Where activities are considered medium or high risk, we work with operators whose safety and credentials we have sighted and assessed. This means that it is possible that you may find the same activity cheaper with another operator on the ground, however we cannot vouch for the safety or quality of that operator. Activities not listed above have not been assessed by us and as such our staff and leaders are unable to assist you with booking these activities. The decision to partake in any activity not listed is at your own discretion and risk.
The receipt of commissions or kickbacks in exchange for recommending particular shops or services is ingrained in the culture of the tourism industry. Rather than turning a blind eye to this unavoidable issue in some areas, Intrepid has established a centralised fund whereby contributions from recommended suppliers are collected and distributed back into the business. Intrepid aim to provide the best value trips in the market, and this fund assists in keeping operating costs and trip prices low to you.
A priority in establishing this fund is that the experience of our traveller - you - is not compromised in any way. Please let us know via the feedback form completed after your trip if we are successfully meeting this objective.
The official currency of Ethiopia is the Birr (ETB). There are some ATMs which accept international Visa cards in the major cities. Check with your bank for information on international ATM fees. When leaving home don't forget your PIN and make sure you know the telephone number for cancelling your card if it's stolen. Keep this in a safe place. We recommend that you carry some foreign currency cash for when ATMs can not be accessed, have broken down or run out of cash. There are few problems changing money at the many banks and currency exchange facilities. Cash in USD are the easiest to exchange, although EUR can also often be exchanged. Traveller's cheques are not recommended and while some banks and five-star hotels will change travellers cheques, the process is time consuming, commissions can be high (up to 10%) and it can be difficult to change on weekends and public holidays.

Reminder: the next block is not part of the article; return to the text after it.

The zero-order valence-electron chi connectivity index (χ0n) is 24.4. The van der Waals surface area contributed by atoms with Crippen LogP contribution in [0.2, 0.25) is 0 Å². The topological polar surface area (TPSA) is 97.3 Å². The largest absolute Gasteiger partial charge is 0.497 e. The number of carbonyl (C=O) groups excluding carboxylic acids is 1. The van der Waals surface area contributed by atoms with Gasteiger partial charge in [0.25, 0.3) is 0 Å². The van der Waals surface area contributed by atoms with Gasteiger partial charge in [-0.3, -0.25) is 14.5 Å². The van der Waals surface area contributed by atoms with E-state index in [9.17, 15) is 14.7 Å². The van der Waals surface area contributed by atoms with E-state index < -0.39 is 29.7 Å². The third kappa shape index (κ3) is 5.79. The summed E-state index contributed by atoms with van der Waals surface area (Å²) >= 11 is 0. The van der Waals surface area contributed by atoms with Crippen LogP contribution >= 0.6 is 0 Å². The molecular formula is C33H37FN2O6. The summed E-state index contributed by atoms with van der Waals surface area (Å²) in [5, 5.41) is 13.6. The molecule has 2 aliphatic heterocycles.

The best way to manage your money in Africa is a mixture of cash and an ATM card (best to have both Visa and MasterCard).
Cash is easily changed at exchange bureaus and they generally offer the best rates.
***PLEASE NOTE: MANY BUSINESSES AND BANKS IN EAST AFRICA DO NOT ACCEPT US DOLLAR NOTES OLDER THAN 2006. IF YOU ARE BRINGING USD, WE STRONGLY RECOMMEND LARGE BILLS IN GOOD CONDITION, 2006 SERIES ONWARDS ONLY. ANY OLD OR DAMAGED NOTES MAY NOT BE ACCEPTED. IF YOUR KITTY PAYMENT IS REQUIRED TO BE PAID IN USD, IT MUST BE PAID WITH BILLS NO OLDER THAN 2006 SERIES***
EUR or GBP are also widely accepted. The South African Rand can also be used widely in countries of Southern Africa. When changing money, only use reputable authorised money exchange vendors and never anyone on the street. There are many instances of travellers being given counterfeit notes or being tricked when money is being counted out.